“About 10 percent of deployed military personnel take sleep medications, which are effective for short-term treatment of insomnia in civilian populations. For deployed military personnel, the side effects such as grogginess slowed cognitive processing and slowed reaction time can be dangerous,” Dr. Taylor said.
Alan Peterson, Ph.D., professor of psychiatry at UT Health San Antonio, director of STRONG STAR and a co-author on the Sleep paper, added that, in addition to the danger that medications create for active-duty military personnel, drugs are not effective for treating chronic insomnia.
“So, an effective, non-medication therapy for insomnia is very much needed in the military,” Dr. Peterson said. “And the finding that an Internet version of the treatment can be effective is important, since this option could be used to make the therapy more accessible.
“Results of this study will be considered by the Department of Defense as it sets treatment guidelines for insomnia among military service members,” Dr. Peterson added.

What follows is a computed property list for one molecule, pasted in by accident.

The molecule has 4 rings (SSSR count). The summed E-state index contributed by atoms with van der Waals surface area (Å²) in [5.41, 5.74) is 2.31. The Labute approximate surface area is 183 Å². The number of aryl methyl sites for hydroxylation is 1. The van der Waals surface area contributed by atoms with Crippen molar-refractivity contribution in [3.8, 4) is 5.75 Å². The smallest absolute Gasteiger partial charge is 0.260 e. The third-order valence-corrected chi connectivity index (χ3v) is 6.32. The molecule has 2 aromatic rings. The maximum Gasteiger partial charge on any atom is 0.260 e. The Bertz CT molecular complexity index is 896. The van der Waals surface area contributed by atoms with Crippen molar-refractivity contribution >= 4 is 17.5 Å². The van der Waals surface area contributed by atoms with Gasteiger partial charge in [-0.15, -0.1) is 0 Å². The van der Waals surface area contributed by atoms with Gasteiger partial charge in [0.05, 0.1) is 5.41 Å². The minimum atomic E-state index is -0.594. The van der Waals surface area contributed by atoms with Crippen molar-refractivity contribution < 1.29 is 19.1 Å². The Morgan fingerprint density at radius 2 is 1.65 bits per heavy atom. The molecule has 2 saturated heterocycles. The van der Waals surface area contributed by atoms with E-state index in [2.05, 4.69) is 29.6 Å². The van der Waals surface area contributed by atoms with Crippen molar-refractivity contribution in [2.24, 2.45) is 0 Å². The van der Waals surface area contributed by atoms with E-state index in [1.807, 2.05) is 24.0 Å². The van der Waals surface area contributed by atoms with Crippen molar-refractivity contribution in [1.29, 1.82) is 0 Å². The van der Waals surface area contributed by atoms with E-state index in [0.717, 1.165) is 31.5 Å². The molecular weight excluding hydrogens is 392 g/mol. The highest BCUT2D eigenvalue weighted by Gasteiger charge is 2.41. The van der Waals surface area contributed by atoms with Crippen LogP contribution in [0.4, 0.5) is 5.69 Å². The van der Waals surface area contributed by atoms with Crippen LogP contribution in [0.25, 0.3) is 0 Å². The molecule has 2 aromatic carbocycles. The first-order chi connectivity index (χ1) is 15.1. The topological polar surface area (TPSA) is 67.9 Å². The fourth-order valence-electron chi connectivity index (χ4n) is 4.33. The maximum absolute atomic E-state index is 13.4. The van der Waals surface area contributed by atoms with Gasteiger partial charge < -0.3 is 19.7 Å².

Kristi Pruiksma, Ph.D., an assistant professor of psychiatry at UT Health San Antonio and a STRONG STAR collaborating investigator who served as a clinical psychologist for the study, said that the in-person and Internet treatment options have unique benefits.
“A benefit of the in-person treatment is that therapists can be creative with patients and brainstorm ideas to help them follow the sleep recommendations and better engage in treatment,” Dr. Pruiksma said. “That is hard to accomplish with an online program.”